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Add programmatically a user to a group in an NT domain

Posted on 2009-05-16
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Last Modified: 2013-12-04
Very easy to do using the "User Manager", but how to do it in code?
I am writing a utility for administrators.  I need a function that will get:
User name
User password (probably not even necessary)
Domain

Now I would like to move them into and out of existing groups.
Any code? examples?
thanks
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Question by:yossikally
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by:Chris Dent
ID: 24405388

You might need to find a copy of ADSI 2.5 depending on the platform executing the script. Try it though, I was far too near the beginning of my career to do scripting when I played with Windows NT :)

All examples below are in VbScript. Let me know if you want something else (can do VB .NET, C# .NET, PowerShell and Perl as well).

Chris
' Connecting to a Domain
 
Set objDomain = GetObject("WinNT://DomainName")
 
' Looping through objects in the Domain
 
objDomain.Filter = Array("user")
ForEach objUser in objDomain
  WScript.Echo objUser.FullName
Next
 
' Connecting to a specific user
 
Set objUser = GetObject("WinNT://DomainName/Username")
WScript.Ech objUser.FullName
 
' Connecting to a specific group
 
Set objGroup = GetObject("WinNT://DomainName/GroupName")
 
' Adding a member to a group
 
objGroup.Add "WinNT://DomainName/UserName"
' Or
objGroup.Add objUser.ADSPath
 
' Removing a member from a group
 
objGroup.Remove "WinNT://DomainName/UserName"
' Or
objGroup.Remove objUser.ADSPath

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Author Comment

by:yossikally
ID: 24405397
Thanks. I would rather have it in C++, but this will do.
I notice you use "WinNT://...", while other examples I saw use "LDAP...". What's the difference?
I need it to run on XP workstation. Some examples I saw will only ru on Windows Server.  Does your code run on XP?
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by:Chris Dent
ID: 24405414

The LDAP provider is only useful if you're connecting to an LDAP complaint directory like Active Directory. That's no help for Windows NT because it doesn't use LDAP. For a Windows NT domain you have no choice but to use the WinNT provider.

The code will run on Windows XP, you won't need to add anything to use it, ADSI is present by default from Windows 2000 and up. It can attach to a Windows NT domain from there.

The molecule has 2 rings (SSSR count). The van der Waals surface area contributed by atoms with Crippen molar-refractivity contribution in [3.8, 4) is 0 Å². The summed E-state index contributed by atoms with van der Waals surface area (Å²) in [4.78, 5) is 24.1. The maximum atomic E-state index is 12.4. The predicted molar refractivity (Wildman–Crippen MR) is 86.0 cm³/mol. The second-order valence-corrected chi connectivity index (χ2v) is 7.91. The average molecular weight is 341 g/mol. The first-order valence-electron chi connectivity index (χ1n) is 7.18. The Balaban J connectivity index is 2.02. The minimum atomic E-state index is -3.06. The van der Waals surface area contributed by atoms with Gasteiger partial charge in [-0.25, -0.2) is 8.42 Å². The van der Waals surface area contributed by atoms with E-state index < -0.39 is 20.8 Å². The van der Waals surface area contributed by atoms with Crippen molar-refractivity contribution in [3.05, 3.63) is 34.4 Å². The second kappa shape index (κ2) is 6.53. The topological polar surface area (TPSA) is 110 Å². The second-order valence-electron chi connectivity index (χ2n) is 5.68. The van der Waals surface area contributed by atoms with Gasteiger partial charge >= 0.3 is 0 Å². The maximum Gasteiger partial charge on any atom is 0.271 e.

If you're wanting C++ I suspect the following might help (I assume it's C++, it's not labelled):

http://msdn.microsoft.com/en-us/library/aa772211(VS.85).aspx

You should find references for the Add Method under IADsGroup and so on.

Chris
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Author Comment

by:yossikally
ID: 24405478
I still don't quite understand the difference between using LDAP and WinNT, I understand they are sematics used to differentiate between 2 sets of use cases.  I realize this is not a part of the question but can you direct me to source of more information (I guess ADSI for beginners reference)
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Chris Dent earned 500 total points
ID: 24405539

There's the ADSI Scripting Primer here which might help?

http://www.microsoft.com/technet/scriptcenter/guide/sas_ads_overview.mspx?mfr=true

ADSI Architecture tends to cover most of the real differences.

In short I would say:

WinNT Provider
 - Can connect to Windows NT directories and Active Directory directories (although doesn't differentiate between the two)
 - Accesses a full set of properties for a Windows NT domain, and a subset of properties for an Active Directory domains
 - Can only access user, group, computer and domain objects in Active Directory (other object classes are not exposed in the WinNT provider)
 - Treats every directory as a flat namespace (all objects are referenced on the same level). As seen in User Manager / Server Manager
 - Cannot deal with nested groups (Windows NT didn't allow that)

LDAP Provider
 - Can only connect to Active Directory domains / forests
 - Can access all properties
 - Can access all object classes
 - Will access the directory as a hierarchical namespace. As seen in AD Users and Computers
 - Can access and enumerate nested group structures

The LDAP Provider is certainly the way to go if you're dealing with an AD Domain or Forest. Its far more powerful which tends to make it much more suitable.

Chris
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